Ugandan bike-hailing service, SafeBoda has announced that it is halting operations in Kenya from 27th November 2020.
In an official statement released via the company’s Twitter handle, Safeboda revealed that its operations in Kenya have been constrained by the economic impact of the COVID-19 pandemic in the country.
While Nairobi is seeing some economic recovery from COVID-19, boda transportation has been hit hard. This has meant our business cannot sustainably operate in this environment and unfortunately, the timeline for a full recovery is not certain.SafeBoda
“This decision is a hard one for SafeBoda to make. We know that this will negatively impact our community of boda boda drivers,” the statement reads.
SafeBoda’s Kenya exit comes after two years of being operational in the country. The ride-hailing startup had launched in the East African country in 2018, onboarding over 4,000 bodas and completing millions of rides.
The company has advised customers in Kenya to exhaust their remaining wallet balances on booking trips or delivering packages between now and November 26. However, SafeBoda has said it will send unused wallet balances to customers’ M-Pesa accounts.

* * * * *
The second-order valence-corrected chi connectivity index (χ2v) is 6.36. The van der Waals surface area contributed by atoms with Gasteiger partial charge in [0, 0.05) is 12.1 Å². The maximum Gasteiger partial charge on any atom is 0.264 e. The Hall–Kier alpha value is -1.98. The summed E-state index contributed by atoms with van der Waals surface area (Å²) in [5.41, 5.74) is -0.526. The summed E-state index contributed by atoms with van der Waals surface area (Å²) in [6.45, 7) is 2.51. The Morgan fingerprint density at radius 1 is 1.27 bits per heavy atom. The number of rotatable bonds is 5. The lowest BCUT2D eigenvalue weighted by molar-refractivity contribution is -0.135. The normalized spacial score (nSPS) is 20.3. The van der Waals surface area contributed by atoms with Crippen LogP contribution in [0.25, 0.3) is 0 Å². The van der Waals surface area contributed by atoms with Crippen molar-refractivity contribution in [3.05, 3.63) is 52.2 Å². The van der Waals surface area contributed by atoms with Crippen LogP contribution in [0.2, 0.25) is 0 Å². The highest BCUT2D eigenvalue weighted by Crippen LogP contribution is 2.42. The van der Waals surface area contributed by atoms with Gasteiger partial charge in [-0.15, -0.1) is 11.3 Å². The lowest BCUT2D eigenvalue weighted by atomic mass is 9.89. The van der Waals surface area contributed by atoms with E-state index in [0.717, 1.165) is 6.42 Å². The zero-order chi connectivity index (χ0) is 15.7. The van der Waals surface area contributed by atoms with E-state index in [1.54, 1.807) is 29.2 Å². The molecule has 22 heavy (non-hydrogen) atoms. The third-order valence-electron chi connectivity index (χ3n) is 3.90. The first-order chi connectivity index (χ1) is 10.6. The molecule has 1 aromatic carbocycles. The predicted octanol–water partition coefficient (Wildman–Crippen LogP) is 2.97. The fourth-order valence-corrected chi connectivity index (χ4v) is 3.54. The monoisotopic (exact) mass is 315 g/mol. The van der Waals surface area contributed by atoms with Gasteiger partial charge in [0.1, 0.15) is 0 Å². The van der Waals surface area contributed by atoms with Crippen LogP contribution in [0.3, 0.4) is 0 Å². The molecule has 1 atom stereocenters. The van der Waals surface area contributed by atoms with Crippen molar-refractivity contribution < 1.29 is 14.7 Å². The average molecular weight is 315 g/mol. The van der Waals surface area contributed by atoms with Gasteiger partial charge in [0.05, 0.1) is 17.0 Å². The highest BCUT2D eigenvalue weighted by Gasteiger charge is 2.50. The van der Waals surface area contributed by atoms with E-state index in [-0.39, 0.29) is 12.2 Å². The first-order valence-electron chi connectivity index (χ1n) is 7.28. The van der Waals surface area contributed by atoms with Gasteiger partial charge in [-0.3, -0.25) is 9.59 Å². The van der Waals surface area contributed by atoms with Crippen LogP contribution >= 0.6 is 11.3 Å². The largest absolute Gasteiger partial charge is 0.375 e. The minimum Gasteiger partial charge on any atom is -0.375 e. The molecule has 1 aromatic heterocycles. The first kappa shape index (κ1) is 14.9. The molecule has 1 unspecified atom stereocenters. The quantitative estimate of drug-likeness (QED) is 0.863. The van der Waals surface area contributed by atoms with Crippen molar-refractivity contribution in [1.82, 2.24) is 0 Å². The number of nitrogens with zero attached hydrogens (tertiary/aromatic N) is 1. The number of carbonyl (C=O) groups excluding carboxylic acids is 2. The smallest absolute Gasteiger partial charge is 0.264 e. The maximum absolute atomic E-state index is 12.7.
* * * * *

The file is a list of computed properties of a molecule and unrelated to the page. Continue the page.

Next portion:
Was COVID-19 Really Responsible for SafeBoda’s Exit?
SafeBoda explained that its decision to leave Kenya was brought about by the business-unfriendly clime in the aftermath of the COVID-19 pandemic. Although this may have played its part, there are other reasons that could possibly have forced the decision.
In early November, Kenyan authorities reimposed COVID-19 measures. This was after Kenya recorded a resurge of COVID-19 cases a few weeks after relaxing initial lockdown measures. In October alone, health officials reported 19,000 cases – half of the total 38,000 cases recorded between March and September.
While the government’s measures may have restricted movement due to a ban on public gatherings and enforcement of a night curfew, no lockdown has been imposed as of now. SafeBoda could easily be running, as it still is in Nigeria and Uganda where COVID-19 is also present.
It appears that the e-hailing company has been unable to generate sufficient revenue from its Kenya operations to keep running post-COVID-19.
According to the Motorcycle Assemblers Association of Kenya, there are close to a million motorcycle operators across Kenya. This shows how big the Kenya boda boda industry is, therefore drawing more scrutiny to the initiative behind SafeBoda’s exit.